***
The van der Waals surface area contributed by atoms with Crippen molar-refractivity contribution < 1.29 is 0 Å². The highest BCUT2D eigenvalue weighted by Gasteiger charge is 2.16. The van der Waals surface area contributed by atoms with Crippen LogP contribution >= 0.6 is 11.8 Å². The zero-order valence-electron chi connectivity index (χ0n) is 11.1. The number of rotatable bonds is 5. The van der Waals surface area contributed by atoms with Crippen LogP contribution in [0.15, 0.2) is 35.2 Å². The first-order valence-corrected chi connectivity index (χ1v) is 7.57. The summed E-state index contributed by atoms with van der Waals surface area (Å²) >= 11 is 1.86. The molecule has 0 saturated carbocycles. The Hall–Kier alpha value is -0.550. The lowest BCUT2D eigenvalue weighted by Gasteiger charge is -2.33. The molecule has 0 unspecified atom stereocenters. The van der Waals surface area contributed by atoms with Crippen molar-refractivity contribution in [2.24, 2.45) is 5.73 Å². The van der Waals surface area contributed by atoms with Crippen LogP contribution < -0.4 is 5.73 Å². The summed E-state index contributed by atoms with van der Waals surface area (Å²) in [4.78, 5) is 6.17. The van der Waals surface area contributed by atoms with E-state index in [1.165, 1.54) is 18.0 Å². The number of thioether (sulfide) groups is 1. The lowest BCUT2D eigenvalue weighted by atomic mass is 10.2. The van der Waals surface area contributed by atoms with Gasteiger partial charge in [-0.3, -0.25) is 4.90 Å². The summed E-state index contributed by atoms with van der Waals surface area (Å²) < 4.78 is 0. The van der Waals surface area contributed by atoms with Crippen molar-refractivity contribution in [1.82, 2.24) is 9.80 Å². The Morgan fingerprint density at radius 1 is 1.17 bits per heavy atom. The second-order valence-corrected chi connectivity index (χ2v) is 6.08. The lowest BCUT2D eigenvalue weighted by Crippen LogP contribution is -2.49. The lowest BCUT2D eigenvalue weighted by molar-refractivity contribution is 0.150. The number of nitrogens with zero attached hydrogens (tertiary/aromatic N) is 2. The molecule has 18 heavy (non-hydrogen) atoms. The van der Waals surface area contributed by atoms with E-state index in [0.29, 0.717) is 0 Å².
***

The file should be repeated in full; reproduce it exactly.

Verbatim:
The van der Waals surface area contributed by atoms with Crippen molar-refractivity contribution < 1.29 is 0 Å². The highest BCUT2D eigenvalue weighted by Gasteiger charge is 2.16. The van der Waals surface area contributed by atoms with Crippen LogP contribution >= 0.6 is 11.8 Å². The zero-order valence-electron chi connectivity index (χ0n) is 11.1. The number of rotatable bonds is 5. The van der Waals surface area contributed by atoms with Crippen LogP contribution in [0.15, 0.2) is 35.2 Å². The first-order valence-corrected chi connectivity index (χ1v) is 7.57. The summed E-state index contributed by atoms with van der Waals surface area (Å²) >= 11 is 1.86. The molecule has 0 saturated carbocycles. The Hall–Kier alpha value is -0.550. The lowest BCUT2D eigenvalue weighted by Gasteiger charge is -2.33. The molecule has 0 unspecified atom stereocenters. The van der Waals surface area contributed by atoms with Crippen molar-refractivity contribution in [2.24, 2.45) is 5.73 Å². The van der Waals surface area contributed by atoms with Crippen LogP contribution < -0.4 is 5.73 Å². The summed E-state index contributed by atoms with van der Waals surface area (Å²) in [4.78, 5) is 6.17. The van der Waals surface area contributed by atoms with E-state index in [1.165, 1.54) is 18.0 Å². The number of thioether (sulfide) groups is 1. The lowest BCUT2D eigenvalue weighted by atomic mass is 10.2. The van der Waals surface area contributed by atoms with Gasteiger partial charge in [-0.3, -0.25) is 4.90 Å². The summed E-state index contributed by atoms with van der Waals surface area (Å²) < 4.78 is 0. The van der Waals surface area contributed by atoms with Crippen molar-refractivity contribution in [1.82, 2.24) is 9.80 Å². The Morgan fingerprint density at radius 1 is 1.17 bits per heavy atom. The second-order valence-corrected chi connectivity index (χ2v) is 6.08. The lowest BCUT2D eigenvalue weighted by Crippen LogP contribution is -2.49. The lowest BCUT2D eigenvalue weighted by molar-refractivity contribution is 0.150. The number of nitrogens with zero attached hydrogens (tertiary/aromatic N) is 2. The molecule has 18 heavy (non-hydrogen) atoms. The van der Waals surface area contributed by atoms with E-state index in [0.29, 0.717) is 0 Å².